|Publication number||US7926599 B2|
|Application number||US 12/488,057|
|Publication date||Apr 19, 2011|
|Priority date||Jun 23, 2008|
|Also published as||US20090314555, WO2010008773A2, WO2010008773A3|
|Publication number||12488057, 488057, US 7926599 B2, US 7926599B2, US-B2-7926599, US7926599 B2, US7926599B2|
|Inventors||Patrick J. Meyers|
|Original Assignee||Meydrive, Llc|
|Export Citation||BiBTeX, EndNote, RefMan|
|Patent Citations (27), Non-Patent Citations (1), Referenced by (2), Classifications (8), Legal Events (2)|
|External Links: USPTO, USPTO Assignment, Espacenet|
This application claims the benefit of U.S. Provisional Application No. 61/074,835, filed Jun. 23, 2008, the contents of which are incorporated herein by reference.
The present invention generally relates to barrel carts (also known as hand trucks and drum trucks) of the type adapted to lift and transport drums, and more particularly to a barrel cart that is motorized to facilitate the movement of very large drums.
Manually-operated four-wheel barrel carts are known in the hauling and transportation industries. A particular example is a barrel cart manufactured by Valley Craft Inc. under the name FOUR-WHEEL EZY-ROL™ Automatic Drum Truck. Carts of this type may be capable of lifting and moving large drums of conventional sizes (for example, thirty and fifty-five gallons (about 100 to about 200 liters)) that may weigh 1000 pounds (a mass of about 450 kg) or more. Barrel carts are typically equipped with a device for securing a drum to the cart. A typical example is a hook for engaging a drum's chime, which is conventionally present as a protruding annular lip at the top and bottom of a drum and specifically intended to serve as a structural feature to aid in handing a drum with mechanized equipment. Alternatively or in addition, a barrel cart can be equipped with a hook adapted to engage the rim or bung hole projection of a drum, or with cables adapted to wrap around a drum. While two-wheeled barrel carts are available, four-wheeled versions are often preferred for handling larger and heavier drums.
Conventional barrel carts require that an operator manually push the cart, which in the case of very heavy drums can be very tiring to the operator and raise the risk of excessive strain on the operator's back and legs.
The present invention provides a motorized cart for lifting and transporting a drum, barrel, or similar object.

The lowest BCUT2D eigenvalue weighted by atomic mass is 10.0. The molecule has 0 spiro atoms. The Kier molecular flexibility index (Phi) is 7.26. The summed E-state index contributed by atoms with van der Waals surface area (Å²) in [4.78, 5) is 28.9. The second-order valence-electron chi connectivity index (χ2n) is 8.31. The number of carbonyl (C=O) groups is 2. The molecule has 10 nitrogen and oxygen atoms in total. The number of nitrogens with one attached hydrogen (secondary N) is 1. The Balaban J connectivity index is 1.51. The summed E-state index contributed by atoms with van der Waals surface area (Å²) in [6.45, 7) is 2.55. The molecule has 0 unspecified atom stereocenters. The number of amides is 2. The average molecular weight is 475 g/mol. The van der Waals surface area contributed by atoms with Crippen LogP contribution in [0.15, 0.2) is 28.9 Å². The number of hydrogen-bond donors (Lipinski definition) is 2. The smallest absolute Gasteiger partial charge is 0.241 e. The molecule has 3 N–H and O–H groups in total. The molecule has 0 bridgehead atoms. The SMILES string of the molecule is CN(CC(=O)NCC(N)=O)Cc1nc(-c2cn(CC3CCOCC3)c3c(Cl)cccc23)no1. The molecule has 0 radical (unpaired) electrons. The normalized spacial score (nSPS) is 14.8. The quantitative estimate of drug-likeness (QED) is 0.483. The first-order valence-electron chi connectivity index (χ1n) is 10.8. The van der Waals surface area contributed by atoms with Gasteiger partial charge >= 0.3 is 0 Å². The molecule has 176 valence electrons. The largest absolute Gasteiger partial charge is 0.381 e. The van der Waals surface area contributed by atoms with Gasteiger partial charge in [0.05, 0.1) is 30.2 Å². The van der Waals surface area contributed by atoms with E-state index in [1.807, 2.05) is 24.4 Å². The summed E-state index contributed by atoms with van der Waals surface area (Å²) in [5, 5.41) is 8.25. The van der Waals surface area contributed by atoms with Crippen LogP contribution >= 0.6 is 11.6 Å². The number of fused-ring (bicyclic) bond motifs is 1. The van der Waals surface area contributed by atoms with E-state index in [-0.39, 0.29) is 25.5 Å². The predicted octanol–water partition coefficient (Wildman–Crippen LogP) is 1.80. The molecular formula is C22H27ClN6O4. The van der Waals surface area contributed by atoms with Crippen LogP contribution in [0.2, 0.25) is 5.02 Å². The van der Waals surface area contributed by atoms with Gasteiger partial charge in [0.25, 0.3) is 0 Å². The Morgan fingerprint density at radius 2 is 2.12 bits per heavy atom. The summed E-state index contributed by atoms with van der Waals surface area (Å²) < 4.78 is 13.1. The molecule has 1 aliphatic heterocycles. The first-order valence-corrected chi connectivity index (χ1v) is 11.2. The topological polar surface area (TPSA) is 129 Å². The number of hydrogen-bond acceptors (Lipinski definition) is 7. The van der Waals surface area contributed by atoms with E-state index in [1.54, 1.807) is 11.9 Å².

According to a first aspect of the invention, the cart includes a frame having upper and lower extents, a forward end and an oppositely-disposed rearward end, and a left side and an oppositely-disposed right side. The frame defines at its forward end a rearward-extending frame recess adapted to receive a drum, and more preferably a drum having a capacity of at least one hundred liters (about thirty gallons). The cart further includes handles disposed at the upper extent of the frame, and lower engaging means disposed at the forward end and the lower extent of the frame for engaging a lower end of a drum received in the frame recess and thereafter lifting and supporting the drum within the frame recess. An upper engaging means is disposed at the forward end of the frame for engaging an upper end of the drum received in the frame recess and supported by the lower engaging means. First wheels are disposed at the lower extent of the frame, of which at least one is a drive wheel disposed adjacent the left or right side of the frame. Non-driven wheels are disposed closer to the upper extent of the frame and closer to the rearward end of the frame than the first wheels, and include left and right non-driven wheels disposed adjacent the left and right sides, respectively, of the frame to define with the first wheels a four-point support for the frame. The cart further includes a drive system comprising a motor supported by the frame and adapted to drive the drive wheel, a clutch supported by the frame and adapted to selectively engage and disengage the motor with the drive wheel, and a battery supported by the frame and adapted to provide power to the motor and to the clutch. Means is provided for controlling the motor to vary the rotational speed and rotational direction of the drive wheel and thereby control the ground speed and travel direction, respectively, of the cart. Means is also provided for selectively delivering and interrupting power from the battery to the motor and to the clutch to enable the cart to be self-propelled by the motor under the control of an operator or manually propelled by an operator.